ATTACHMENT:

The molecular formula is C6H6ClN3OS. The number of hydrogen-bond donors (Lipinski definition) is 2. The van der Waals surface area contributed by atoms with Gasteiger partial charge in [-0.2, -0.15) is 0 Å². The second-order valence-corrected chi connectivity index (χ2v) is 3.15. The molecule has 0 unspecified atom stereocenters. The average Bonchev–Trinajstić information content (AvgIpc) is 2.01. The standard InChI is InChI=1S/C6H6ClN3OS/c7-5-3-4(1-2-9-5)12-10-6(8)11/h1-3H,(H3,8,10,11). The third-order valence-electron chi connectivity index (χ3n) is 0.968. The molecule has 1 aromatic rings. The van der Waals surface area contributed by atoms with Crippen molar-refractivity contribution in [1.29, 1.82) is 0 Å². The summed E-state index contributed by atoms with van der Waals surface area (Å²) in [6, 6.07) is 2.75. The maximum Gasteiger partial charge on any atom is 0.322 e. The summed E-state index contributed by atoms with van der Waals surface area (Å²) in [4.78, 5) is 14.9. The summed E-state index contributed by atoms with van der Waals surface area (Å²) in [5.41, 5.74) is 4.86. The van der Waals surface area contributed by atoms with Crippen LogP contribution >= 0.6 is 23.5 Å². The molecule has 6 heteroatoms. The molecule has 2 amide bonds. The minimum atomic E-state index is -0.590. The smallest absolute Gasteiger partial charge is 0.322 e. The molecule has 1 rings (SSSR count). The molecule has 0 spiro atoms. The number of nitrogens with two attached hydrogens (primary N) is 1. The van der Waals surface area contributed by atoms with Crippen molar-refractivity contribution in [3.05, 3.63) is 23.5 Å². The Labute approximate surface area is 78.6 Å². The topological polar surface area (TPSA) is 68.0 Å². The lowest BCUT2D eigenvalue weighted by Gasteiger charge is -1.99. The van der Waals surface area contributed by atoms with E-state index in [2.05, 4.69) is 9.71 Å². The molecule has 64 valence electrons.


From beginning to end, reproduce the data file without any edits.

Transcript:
The molecular formula is C6H6ClN3OS. The number of hydrogen-bond donors (Lipinski definition) is 2. The van der Waals surface area contributed by atoms with Gasteiger partial charge in [-0.2, -0.15) is 0 Å². The second-order valence-corrected chi connectivity index (χ2v) is 3.15. The molecule has 0 unspecified atom stereocenters. The average Bonchev–Trinajstić information content (AvgIpc) is 2.01. The standard InChI is InChI=1S/C6H6ClN3OS/c7-5-3-4(1-2-9-5)12-10-6(8)11/h1-3H,(H3,8,10,11). The third-order valence-electron chi connectivity index (χ3n) is 0.968. The molecule has 1 aromatic rings. The van der Waals surface area contributed by atoms with Crippen molar-refractivity contribution in [1.29, 1.82) is 0 Å². The summed E-state index contributed by atoms with van der Waals surface area (Å²) in [6, 6.07) is 2.75. The maximum Gasteiger partial charge on any atom is 0.322 e. The summed E-state index contributed by atoms with van der Waals surface area (Å²) in [4.78, 5) is 14.9. The summed E-state index contributed by atoms with van der Waals surface area (Å²) in [5.41, 5.74) is 4.86. The van der Waals surface area contributed by atoms with Crippen LogP contribution >= 0.6 is 23.5 Å². The molecule has 6 heteroatoms. The molecule has 2 amide bonds. The minimum atomic E-state index is -0.590. The smallest absolute Gasteiger partial charge is 0.322 e. The molecule has 1 rings (SSSR count). The molecule has 0 spiro atoms. The number of nitrogens with two attached hydrogens (primary N) is 1. The van der Waals surface area contributed by atoms with Crippen molar-refractivity contribution in [3.05, 3.63) is 23.5 Å². The Labute approximate surface area is 78.6 Å². The topological polar surface area (TPSA) is 68.0 Å². The lowest BCUT2D eigenvalue weighted by Gasteiger charge is -1.99. The van der Waals surface area contributed by atoms with E-state index in [2.05, 4.69) is 9.71 Å². The molecule has 64 valence electrons.